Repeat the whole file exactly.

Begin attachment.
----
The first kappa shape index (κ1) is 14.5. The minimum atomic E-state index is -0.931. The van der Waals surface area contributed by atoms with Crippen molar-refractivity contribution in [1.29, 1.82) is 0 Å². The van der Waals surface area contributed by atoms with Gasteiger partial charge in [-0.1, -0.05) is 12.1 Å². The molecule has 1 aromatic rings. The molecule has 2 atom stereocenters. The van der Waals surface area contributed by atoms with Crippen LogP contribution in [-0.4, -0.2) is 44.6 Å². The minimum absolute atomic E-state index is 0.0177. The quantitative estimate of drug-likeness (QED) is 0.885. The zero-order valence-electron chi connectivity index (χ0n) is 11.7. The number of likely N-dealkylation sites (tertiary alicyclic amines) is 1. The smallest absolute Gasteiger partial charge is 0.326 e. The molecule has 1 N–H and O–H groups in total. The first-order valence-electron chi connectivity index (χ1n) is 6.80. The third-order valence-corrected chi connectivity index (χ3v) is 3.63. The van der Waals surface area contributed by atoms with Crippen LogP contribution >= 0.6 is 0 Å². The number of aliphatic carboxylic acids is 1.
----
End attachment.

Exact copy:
The first kappa shape index (κ1) is 14.5. The minimum atomic E-state index is -0.931. The van der Waals surface area contributed by atoms with Crippen molar-refractivity contribution in [1.29, 1.82) is 0 Å². The van der Waals surface area contributed by atoms with Gasteiger partial charge in [-0.1, -0.05) is 12.1 Å². The molecule has 1 aromatic rings. The molecule has 2 atom stereocenters. The van der Waals surface area contributed by atoms with Crippen LogP contribution in [-0.4, -0.2) is 44.6 Å². The minimum absolute atomic E-state index is 0.0177. The quantitative estimate of drug-likeness (QED) is 0.885. The zero-order valence-electron chi connectivity index (χ0n) is 11.7. The number of likely N-dealkylation sites (tertiary alicyclic amines) is 1. The smallest absolute Gasteiger partial charge is 0.326 e. The molecule has 1 N–H and O–H groups in total. The first-order valence-electron chi connectivity index (χ1n) is 6.80. The third-order valence-corrected chi connectivity index (χ3v) is 3.63. The van der Waals surface area contributed by atoms with Crippen LogP contribution >= 0.6 is 0 Å². The number of aliphatic carboxylic acids is 1.